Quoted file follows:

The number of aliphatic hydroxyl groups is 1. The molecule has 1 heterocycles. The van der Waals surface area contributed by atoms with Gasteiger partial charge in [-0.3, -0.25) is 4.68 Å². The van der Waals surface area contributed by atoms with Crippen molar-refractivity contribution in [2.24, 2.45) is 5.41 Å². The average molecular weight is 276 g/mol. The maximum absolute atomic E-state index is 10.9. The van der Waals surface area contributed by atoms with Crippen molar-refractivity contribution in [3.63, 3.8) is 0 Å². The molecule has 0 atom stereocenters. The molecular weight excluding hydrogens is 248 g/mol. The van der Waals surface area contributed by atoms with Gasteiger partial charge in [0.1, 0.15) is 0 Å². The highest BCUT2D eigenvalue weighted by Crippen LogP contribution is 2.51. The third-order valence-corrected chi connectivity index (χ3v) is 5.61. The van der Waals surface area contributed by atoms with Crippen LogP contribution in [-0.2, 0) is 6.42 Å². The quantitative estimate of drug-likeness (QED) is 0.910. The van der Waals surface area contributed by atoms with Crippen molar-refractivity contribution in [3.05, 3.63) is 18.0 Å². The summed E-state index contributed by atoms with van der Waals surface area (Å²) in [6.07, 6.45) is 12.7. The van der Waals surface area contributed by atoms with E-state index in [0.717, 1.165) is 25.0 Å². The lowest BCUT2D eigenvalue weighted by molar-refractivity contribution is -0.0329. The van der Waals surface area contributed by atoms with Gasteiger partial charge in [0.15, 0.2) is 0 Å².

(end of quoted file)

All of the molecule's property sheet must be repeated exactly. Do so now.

The number of aliphatic hydroxyl groups is 1. The molecule has 1 heterocycles. The van der Waals surface area contributed by atoms with Gasteiger partial charge in [-0.3, -0.25) is 4.68 Å². The van der Waals surface area contributed by atoms with Crippen molar-refractivity contribution in [2.24, 2.45) is 5.41 Å². The average molecular weight is 276 g/mol. The maximum absolute atomic E-state index is 10.9. The van der Waals surface area contributed by atoms with Crippen molar-refractivity contribution in [3.63, 3.8) is 0 Å². The molecule has 0 atom stereocenters. The molecular weight excluding hydrogens is 248 g/mol. The van der Waals surface area contributed by atoms with Gasteiger partial charge in [0.1, 0.15) is 0 Å². The highest BCUT2D eigenvalue weighted by Crippen LogP contribution is 2.51. The third-order valence-corrected chi connectivity index (χ3v) is 5.61. The van der Waals surface area contributed by atoms with Crippen LogP contribution in [-0.2, 0) is 6.42 Å². The quantitative estimate of drug-likeness (QED) is 0.910. The van der Waals surface area contributed by atoms with Crippen molar-refractivity contribution in [3.05, 3.63) is 18.0 Å². The summed E-state index contributed by atoms with van der Waals surface area (Å²) in [6.07, 6.45) is 12.7. The van der Waals surface area contributed by atoms with E-state index in [0.717, 1.165) is 25.0 Å². The lowest BCUT2D eigenvalue weighted by molar-refractivity contribution is -0.0329. The van der Waals surface area contributed by atoms with Gasteiger partial charge in [0.15, 0.2) is 0 Å².